I remember that on the day of the Opening Match, we couldn't warm up on the pitch and had to do it in the warm-up room. We got there first and then the Argentinians came in and started pushing us around and telling us to get lost. They began singing, but we started singing even louder. They preferred to leave the room and I think that was the key – that was the moment when we got the upper hand over them mentally.

How was that match for you personally?
On the day of the game, I still didn't know five hours before kick-off whether I'd be playing. Joseph-Antoine Bell was meant to start, but he was left out because he'd made a comment about how the team hadn't prepared well. Luckily I was ready despite the surprise selection. Just before the match, I prepared on my own in the dressing room like a boxer, and I had an almost perfect game. [Diego] Maradona, whom I'd already faced in the Spanish championship, came to talk to me at half-time because he was surprised I was in the lineup.  

In your Round of 16 match, Colombia's goalkeeper Rene Higuita made a mistake which allowed Roger Milla to score the winning goal. How did you feel to see a fellow goalkeeper get punished in that way?
We knew he had that philosophy of always coming out, playing a bit like a sweeper and sometimes taking risks. He didn't know Roger, who was very smart in that type of situation and was able to take advantage. Roger was a great observer and he knew he'd undoubtedly find himself in that situation. Personally, I was focused on the competition and the result was all that mattered, so I didn't have time to console my opposite number. We were so surprised to be in the quarter-finals. It was only after that I took the time to think about it and empathise. Sometimes it's tough to be the last line of defence for your team. I crossed paths with him after that in the Spanish league, but we didn't talk about it because it was a very bad memory for him.

After that, you lost 3-2 to England after extra time in the quarter-finals, despite having led 2-1 seven minutes from the end. What was the difference between winning and losing?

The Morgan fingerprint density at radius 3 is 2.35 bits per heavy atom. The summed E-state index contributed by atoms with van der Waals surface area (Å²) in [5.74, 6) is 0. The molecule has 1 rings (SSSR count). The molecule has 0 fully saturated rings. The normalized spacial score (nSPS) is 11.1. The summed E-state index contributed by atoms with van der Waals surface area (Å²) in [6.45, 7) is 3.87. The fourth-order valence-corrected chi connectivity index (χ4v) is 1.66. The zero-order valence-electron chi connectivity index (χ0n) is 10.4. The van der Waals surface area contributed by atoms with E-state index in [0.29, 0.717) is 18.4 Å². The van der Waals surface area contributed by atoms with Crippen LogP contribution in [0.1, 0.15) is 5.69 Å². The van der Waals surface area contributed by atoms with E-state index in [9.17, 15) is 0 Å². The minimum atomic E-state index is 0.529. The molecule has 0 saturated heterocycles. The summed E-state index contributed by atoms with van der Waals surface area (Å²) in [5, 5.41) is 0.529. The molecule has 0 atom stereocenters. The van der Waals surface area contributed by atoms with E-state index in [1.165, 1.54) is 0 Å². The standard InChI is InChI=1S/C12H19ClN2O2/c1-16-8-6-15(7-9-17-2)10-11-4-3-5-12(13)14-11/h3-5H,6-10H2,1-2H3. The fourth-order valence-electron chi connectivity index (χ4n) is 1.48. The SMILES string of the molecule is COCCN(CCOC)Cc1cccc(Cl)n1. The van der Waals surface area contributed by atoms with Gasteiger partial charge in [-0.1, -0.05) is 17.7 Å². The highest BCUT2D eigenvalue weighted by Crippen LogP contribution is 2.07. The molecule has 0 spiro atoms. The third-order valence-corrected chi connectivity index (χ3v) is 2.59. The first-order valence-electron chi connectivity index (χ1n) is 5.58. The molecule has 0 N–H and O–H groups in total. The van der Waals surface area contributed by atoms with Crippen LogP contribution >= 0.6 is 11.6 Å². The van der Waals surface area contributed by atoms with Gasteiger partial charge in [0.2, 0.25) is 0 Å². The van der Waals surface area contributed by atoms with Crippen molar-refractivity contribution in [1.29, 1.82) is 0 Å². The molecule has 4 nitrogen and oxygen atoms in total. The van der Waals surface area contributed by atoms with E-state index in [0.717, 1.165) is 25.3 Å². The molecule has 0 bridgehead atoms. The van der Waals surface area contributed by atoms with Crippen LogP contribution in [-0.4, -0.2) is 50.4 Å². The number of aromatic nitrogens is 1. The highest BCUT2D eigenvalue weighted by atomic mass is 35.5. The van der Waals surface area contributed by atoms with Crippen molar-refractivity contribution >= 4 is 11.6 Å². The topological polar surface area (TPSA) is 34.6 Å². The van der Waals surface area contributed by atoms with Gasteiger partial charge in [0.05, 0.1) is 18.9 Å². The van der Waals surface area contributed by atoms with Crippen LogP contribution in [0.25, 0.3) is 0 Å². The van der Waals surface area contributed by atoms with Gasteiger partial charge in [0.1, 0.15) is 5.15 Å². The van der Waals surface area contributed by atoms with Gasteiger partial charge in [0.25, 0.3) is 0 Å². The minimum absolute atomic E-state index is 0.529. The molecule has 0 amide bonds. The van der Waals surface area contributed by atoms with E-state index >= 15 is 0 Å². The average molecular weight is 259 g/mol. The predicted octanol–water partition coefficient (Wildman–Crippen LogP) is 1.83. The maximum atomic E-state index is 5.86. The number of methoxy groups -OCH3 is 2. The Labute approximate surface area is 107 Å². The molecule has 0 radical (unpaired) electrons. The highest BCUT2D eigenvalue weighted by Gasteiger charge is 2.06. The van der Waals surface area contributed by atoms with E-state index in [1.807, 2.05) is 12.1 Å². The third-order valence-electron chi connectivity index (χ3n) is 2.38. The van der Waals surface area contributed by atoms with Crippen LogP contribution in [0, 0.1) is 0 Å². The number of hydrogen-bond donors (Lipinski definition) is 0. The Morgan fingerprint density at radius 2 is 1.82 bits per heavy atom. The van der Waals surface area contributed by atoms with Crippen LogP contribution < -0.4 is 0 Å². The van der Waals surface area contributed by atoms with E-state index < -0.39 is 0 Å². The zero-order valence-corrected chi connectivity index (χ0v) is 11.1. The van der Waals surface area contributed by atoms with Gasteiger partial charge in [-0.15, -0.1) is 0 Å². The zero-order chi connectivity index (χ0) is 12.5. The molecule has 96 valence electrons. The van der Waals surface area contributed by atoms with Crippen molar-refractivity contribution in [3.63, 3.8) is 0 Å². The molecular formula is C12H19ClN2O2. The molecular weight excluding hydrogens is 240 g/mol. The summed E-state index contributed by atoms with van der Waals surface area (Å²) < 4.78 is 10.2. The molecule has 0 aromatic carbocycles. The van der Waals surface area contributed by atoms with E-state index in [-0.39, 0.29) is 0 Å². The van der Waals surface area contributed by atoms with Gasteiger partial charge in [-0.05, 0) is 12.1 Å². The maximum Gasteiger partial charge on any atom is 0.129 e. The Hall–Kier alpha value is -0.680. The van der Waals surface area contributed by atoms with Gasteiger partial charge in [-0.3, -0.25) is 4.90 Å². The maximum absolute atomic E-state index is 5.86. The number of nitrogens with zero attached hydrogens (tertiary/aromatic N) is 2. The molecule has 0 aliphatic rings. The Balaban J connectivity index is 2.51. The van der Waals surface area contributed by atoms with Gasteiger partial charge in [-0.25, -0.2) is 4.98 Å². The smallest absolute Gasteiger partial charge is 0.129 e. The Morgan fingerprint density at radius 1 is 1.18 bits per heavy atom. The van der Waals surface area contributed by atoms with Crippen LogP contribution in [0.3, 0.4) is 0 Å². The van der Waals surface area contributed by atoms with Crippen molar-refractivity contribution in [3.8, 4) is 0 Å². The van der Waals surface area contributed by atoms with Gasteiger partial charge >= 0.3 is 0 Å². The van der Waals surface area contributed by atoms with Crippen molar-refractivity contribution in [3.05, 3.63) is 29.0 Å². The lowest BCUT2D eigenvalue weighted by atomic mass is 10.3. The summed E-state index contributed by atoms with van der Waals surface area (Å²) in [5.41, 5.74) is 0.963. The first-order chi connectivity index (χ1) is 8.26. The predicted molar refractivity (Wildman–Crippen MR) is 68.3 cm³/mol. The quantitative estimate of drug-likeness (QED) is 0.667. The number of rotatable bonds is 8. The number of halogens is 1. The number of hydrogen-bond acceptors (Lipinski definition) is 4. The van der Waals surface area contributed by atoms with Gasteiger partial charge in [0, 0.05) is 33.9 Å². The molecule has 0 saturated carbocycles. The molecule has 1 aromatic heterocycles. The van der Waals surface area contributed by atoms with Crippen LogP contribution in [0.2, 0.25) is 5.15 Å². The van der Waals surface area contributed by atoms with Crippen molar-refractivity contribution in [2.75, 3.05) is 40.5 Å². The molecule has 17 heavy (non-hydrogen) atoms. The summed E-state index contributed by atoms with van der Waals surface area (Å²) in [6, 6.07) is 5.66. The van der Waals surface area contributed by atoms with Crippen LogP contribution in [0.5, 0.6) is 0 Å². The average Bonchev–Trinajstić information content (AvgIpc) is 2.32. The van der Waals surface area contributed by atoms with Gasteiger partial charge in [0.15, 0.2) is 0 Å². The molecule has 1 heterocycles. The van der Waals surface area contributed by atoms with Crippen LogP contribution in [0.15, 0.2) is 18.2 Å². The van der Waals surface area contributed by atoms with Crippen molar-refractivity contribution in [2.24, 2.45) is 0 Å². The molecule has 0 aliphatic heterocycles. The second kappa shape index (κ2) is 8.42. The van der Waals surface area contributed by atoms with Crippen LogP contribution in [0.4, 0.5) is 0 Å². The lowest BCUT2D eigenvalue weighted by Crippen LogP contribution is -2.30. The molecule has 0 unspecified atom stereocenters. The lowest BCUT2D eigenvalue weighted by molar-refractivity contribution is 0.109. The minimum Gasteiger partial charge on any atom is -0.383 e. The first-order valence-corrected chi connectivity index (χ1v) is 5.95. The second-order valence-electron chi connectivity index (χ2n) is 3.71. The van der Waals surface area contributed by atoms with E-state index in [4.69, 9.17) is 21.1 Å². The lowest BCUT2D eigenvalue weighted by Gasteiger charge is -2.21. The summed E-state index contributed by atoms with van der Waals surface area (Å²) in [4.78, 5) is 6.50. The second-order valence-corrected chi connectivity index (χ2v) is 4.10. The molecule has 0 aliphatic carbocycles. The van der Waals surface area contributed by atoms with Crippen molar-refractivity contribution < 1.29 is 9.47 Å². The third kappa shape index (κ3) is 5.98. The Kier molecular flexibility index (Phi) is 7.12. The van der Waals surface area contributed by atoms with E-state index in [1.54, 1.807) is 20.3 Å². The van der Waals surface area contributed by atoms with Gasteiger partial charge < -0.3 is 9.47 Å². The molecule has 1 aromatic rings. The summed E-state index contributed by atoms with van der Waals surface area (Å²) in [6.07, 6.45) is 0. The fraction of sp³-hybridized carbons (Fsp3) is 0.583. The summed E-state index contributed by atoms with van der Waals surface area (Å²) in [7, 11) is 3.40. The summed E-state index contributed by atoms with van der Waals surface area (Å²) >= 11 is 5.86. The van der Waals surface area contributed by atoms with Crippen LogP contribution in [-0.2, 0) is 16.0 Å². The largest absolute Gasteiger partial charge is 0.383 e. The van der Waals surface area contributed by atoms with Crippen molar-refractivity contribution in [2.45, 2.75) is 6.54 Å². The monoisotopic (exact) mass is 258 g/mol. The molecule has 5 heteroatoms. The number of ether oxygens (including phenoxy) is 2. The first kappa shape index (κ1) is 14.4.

We lacked experience. We had four replacements out on the pitch instead of our usual starters, who were suspended. Whether you like it or not, that plays a role in a competition. We tried to score a third goal when we had victory in our grasp. That's the kind of moment when experience is important. Personally, I wanted us to take our time and keep the ball as much as possible to run the clock down, but the English understood that well and pressed us in order to force me to clear the ball.

You had already faced Gary Lineker when he was at Barcelona between 1986 and 1989. Did that play a role in your two penalty duels with him?
For the first, I knew which way Lineker was going to shoot – that he was going to open his body and shoot to my left. At the very last moment I told myself he knew that I knew and was going to change, and because of that I went the wrong way. For the second, I went to my left and he shot down the middle.

The Indomitable Lions had a disappointing tournament at Brazil 2014. How can they get back to the level your team played at?
Cameroon are in a rebuilding phase, so we need everyone to help by keeping the kind of calm that's necessary during this type of period. It's not easy for a nation which is used to dominating, because everyone wants good results immediately. That makes the coach's job very difficult. From what I've been told, there were disciplinary problems in Brazil. As the saying goes, discipline is the soul of an army. We need to get that back so that everyone respects each other.